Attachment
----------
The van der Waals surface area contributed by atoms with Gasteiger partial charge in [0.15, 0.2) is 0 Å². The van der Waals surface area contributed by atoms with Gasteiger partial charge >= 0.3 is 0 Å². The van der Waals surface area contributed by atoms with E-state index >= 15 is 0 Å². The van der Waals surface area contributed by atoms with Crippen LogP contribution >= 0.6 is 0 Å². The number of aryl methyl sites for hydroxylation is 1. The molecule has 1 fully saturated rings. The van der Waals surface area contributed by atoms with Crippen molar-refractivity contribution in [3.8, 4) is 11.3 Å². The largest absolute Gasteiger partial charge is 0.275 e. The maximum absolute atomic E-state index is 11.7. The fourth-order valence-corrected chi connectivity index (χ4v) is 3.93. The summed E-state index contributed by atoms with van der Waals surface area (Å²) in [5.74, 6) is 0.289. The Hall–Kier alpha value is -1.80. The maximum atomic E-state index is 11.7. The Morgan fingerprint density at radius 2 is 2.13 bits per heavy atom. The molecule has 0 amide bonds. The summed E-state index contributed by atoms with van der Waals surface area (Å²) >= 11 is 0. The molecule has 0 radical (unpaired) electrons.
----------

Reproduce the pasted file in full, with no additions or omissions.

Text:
The van der Waals surface area contributed by atoms with Gasteiger partial charge in [0.15, 0.2) is 0 Å². The van der Waals surface area contributed by atoms with Gasteiger partial charge >= 0.3 is 0 Å². The van der Waals surface area contributed by atoms with E-state index >= 15 is 0 Å². The van der Waals surface area contributed by atoms with Crippen LogP contribution >= 0.6 is 0 Å². The number of aryl methyl sites for hydroxylation is 1. The molecule has 1 fully saturated rings. The van der Waals surface area contributed by atoms with Crippen molar-refractivity contribution in [3.8, 4) is 11.3 Å². The largest absolute Gasteiger partial charge is 0.275 e. The maximum absolute atomic E-state index is 11.7. The fourth-order valence-corrected chi connectivity index (χ4v) is 3.93. The summed E-state index contributed by atoms with van der Waals surface area (Å²) in [5.74, 6) is 0.289. The Hall–Kier alpha value is -1.80. The maximum atomic E-state index is 11.7. The Morgan fingerprint density at radius 2 is 2.13 bits per heavy atom. The molecule has 0 amide bonds. The summed E-state index contributed by atoms with van der Waals surface area (Å²) >= 11 is 0. The molecule has 0 radical (unpaired) electrons.